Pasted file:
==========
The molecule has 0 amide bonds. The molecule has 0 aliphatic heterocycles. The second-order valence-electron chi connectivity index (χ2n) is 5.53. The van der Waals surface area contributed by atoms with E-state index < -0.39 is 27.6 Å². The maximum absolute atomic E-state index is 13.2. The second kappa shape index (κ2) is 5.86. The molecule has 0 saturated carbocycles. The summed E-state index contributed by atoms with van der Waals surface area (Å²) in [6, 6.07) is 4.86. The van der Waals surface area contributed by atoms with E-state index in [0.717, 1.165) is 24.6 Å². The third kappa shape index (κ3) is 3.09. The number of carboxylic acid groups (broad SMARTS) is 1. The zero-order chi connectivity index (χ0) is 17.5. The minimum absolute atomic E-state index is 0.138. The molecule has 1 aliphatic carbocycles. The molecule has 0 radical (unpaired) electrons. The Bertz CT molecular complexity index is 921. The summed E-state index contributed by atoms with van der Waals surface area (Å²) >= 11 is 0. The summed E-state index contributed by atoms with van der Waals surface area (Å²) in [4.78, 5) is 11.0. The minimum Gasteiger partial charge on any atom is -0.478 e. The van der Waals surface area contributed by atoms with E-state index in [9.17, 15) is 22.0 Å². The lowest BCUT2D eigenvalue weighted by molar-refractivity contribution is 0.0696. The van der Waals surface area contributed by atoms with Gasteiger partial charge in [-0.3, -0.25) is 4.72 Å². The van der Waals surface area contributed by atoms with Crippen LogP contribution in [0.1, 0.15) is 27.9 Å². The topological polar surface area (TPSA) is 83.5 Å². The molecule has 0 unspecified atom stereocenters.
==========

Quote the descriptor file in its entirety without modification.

The molecule has 0 amide bonds. The molecule has 0 aliphatic heterocycles. The second-order valence-electron chi connectivity index (χ2n) is 5.53. The van der Waals surface area contributed by atoms with E-state index < -0.39 is 27.6 Å². The maximum absolute atomic E-state index is 13.2. The second kappa shape index (κ2) is 5.86. The molecule has 0 saturated carbocycles. The summed E-state index contributed by atoms with van der Waals surface area (Å²) in [6, 6.07) is 4.86. The van der Waals surface area contributed by atoms with E-state index in [0.717, 1.165) is 24.6 Å². The third kappa shape index (κ3) is 3.09. The number of carboxylic acid groups (broad SMARTS) is 1. The zero-order chi connectivity index (χ0) is 17.5. The minimum absolute atomic E-state index is 0.138. The molecule has 1 aliphatic carbocycles. The molecule has 0 radical (unpaired) electrons. The Bertz CT molecular complexity index is 921. The summed E-state index contributed by atoms with van der Waals surface area (Å²) >= 11 is 0. The summed E-state index contributed by atoms with van der Waals surface area (Å²) in [4.78, 5) is 11.0. The minimum Gasteiger partial charge on any atom is -0.478 e. The van der Waals surface area contributed by atoms with E-state index in [9.17, 15) is 22.0 Å². The lowest BCUT2D eigenvalue weighted by molar-refractivity contribution is 0.0696. The van der Waals surface area contributed by atoms with Gasteiger partial charge in [-0.3, -0.25) is 4.72 Å². The van der Waals surface area contributed by atoms with Crippen LogP contribution in [0.1, 0.15) is 27.9 Å². The topological polar surface area (TPSA) is 83.5 Å². The molecule has 0 unspecified atom stereocenters.